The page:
On a motion to dismiss, argued a little over a month after the appeal was perfected, hela, that it was no ground of dismissal in the Seventh cir· cuit that the record had not yet been printed, or any briefs filed; there being no allegation that appellant had failed to give the required undertaking for costs, or to pay the clerk the estimated cost and fees fol' printing the record, or to file a printed brief within 20 days after delivery by the clerk of the printed record. Rules 14, 23, 24 (Seventh Circuit) 11 C. C. A. lxxiv.. lxxvi., lxxvii.
Clark Varnum, for appellant. H. Wickett, for appellee Chicago & N. P. R. C.... William Burry, for appellee Farmers' & Trust Co. Before WOODS and SHOWALTER, Circuit Judges. WOODS, Circuit Judge. This suit was brought by the Farmers' Loan & 1'rust Company, as trustee, against the Chicago & Korthern Pacific Railroad Company and others, to foreclose a mortgage upon the property of the latter company in Illinois. Seven holders of bonds secured by the mortgage were afterwards joined as co-plaintiffs. The appellant, Daenell, a judgment creditor of the railroad company, was permitted to file an intervening petition, denying the validity of the mortgage on the ground that the trust company, complainant, was a foreign corporation, and not qualified to act as trustee in the mortgage. The attorney general of Illinois, also, was allowed to file an intervening petition; and two of the defendants, the Chicago & Northern Pacific Railroad Company and the Northern Pacific Railroad Company, filed pleas assailing the mortgage on the same ground. 'rhe petitions and pleas were heard together by Judge .Jenkins, who onApril 3,1895, made an order overruling the pleas and dismissing the intervening petitions, each for want of equity. The facts are more fully stated in the opinion of the court. 68 Fed. 412. On May 7, 1895, Daenell filed an assignment of error, and prayed an appeal, whereupon it was "ordered that said appeal be allowed upon the intervening petitioner, Louis Daenell, filing an appeal bond in the sum of five hundred dollars, with security to be approved by the court." No other formal order allowing an appeal was entered. An .appeal bond, approved by Judge Jenkins on September 5, was filed September 9, 1895, and on that day a citation, made returnable on October 8, 1895, and signed by Judge Showalter, was issued, and on October 4, 1895, was served upon the Farmers' Loan & Trust Company, and service on the railroad companies named was accepted by counsel. 1'he terms of this court begin each year on the first Monday of October, which in 1895 was the 7th day of the month. The li'armers' Loan & Trust Company alone, and appearing only for the purpose of making the motion, moved to dismiss the appeal on the following grounds: (1) The order granting the appeal did not make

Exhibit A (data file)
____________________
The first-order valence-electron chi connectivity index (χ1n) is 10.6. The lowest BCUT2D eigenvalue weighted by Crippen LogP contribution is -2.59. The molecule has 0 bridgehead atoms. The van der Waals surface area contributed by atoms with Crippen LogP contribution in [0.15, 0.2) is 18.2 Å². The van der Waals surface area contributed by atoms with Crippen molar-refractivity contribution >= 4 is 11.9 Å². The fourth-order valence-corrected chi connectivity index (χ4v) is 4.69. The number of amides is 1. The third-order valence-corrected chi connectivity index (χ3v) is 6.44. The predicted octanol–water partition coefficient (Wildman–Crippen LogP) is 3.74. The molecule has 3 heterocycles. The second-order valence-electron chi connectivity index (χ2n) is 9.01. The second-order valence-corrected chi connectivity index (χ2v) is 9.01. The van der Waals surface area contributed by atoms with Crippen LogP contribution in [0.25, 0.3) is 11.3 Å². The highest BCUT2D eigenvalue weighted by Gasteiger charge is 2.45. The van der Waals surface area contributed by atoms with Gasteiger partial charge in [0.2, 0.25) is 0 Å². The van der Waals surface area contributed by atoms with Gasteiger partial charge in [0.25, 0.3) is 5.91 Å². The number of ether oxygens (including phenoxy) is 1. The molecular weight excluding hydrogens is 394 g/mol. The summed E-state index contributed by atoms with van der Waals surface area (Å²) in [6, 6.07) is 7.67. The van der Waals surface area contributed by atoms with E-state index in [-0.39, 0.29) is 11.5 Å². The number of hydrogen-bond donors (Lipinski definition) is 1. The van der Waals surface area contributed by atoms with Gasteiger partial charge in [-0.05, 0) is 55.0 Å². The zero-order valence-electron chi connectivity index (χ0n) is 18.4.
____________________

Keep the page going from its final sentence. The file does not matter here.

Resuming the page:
73 FEDERA):. REPORTER.